Divided Union: American “Heroes” and Racial Reckoning

A digital public history website providing historical context about American race, memory, and the country’s different “heroes.”

During the summer of 2020 in the U.S., the world witnessed a racial reckoning: activists protesting the removal of Confederate monuments, the changing of schools and military base names that honor former enslavers, questioning the history of famous figures who had connections to slavery and white supremacy.  Our project “Divided Union,” a website using ArcGIS and WordPress, responds to this reckoning by mapping Confederate statues’ effects on space and contextualizing the historical complexities of Ulysses Grant and Confederate names in military spaces. Together, we offer insight into the ways that digital methods and historical knowledge can contribute to current national and cultural debates around racial legacies and racial inequities.

Ulysses S. Grant Statue, U.S. Capitol, Washington, D.C. 2020. Photo: Janine Hubai

Confederate Symbols in Military Space

A Short History of Confederate Base Names and The Move to Rename

Richmond’s Robert E. Lee statue. Photo taken by Laura Brannan, November of 2020.

Statues and Residential Space

A Case History of Richmond’s Monument Avenue

This is a story about “…how the…drive for reunion both used and trumped race.”

David Blight, Race and Reunion (2001)

After the Civil War, which was fought between the Union in the North and the Confederates in the South, the U.S. had a lot of economic, cultural, and political problems. Racism and racial discrimination was still present, especially in the South. The federal government tried to help by deploying federal employees and passing legislation such as the Civil Rights Act of 1866 during a period called Reconstruction. But economic issues still persisted throughout the country and by 1876, when President Grant left office, federal intervention left the South, giving racial discrimination and violence free reign. David Blight’s book Race and Reunion (2001) explores the different ways that the drive for financial reunion and recovery between the North and South “trumped race,” or trumped the goal of racial reconciliation and reparation. Essentially, middle to upper class whites put their regional and political differences aside, in order for the country to get back on its feet economically.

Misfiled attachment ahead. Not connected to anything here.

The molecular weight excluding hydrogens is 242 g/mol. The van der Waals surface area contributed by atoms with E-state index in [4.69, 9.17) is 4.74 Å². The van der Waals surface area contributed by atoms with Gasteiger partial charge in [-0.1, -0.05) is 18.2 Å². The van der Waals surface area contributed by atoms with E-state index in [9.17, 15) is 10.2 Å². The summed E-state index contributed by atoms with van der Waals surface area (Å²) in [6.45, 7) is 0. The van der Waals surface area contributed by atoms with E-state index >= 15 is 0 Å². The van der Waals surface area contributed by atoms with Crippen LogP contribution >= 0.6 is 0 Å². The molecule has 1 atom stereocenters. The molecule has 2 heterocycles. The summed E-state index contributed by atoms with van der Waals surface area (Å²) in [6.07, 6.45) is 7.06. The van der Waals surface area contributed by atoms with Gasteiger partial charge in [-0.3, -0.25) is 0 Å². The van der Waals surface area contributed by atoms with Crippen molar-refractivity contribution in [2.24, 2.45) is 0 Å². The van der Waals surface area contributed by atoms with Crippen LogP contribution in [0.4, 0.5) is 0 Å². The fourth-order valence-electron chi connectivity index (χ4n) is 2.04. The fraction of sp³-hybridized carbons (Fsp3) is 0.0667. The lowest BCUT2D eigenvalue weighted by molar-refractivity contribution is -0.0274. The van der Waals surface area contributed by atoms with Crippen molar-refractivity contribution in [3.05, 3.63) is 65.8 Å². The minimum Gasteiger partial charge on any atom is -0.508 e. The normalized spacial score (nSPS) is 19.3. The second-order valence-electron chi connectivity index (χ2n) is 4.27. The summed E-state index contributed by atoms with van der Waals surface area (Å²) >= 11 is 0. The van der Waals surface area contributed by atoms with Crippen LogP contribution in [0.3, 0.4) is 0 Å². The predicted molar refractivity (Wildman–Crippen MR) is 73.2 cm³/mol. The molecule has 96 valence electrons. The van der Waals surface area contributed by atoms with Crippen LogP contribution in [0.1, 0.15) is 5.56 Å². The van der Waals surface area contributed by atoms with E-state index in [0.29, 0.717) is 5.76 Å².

Our project “Divided Union” explores two cases of the aftermath of the Civil War: a spatial history of Richmond’s Monument Avenue from 1880 to the 1930s and a brief history of Confederate symbols on U.S. military bases. Both of these exhibits detail post-Reconstruction era histories but also discuss statues and symbols that were recently questioned and protested in the summer of 2020. We hope our projects provide some historical context for anyone interested in the history of Confederate statues and symbols placed in residential areas and military bases.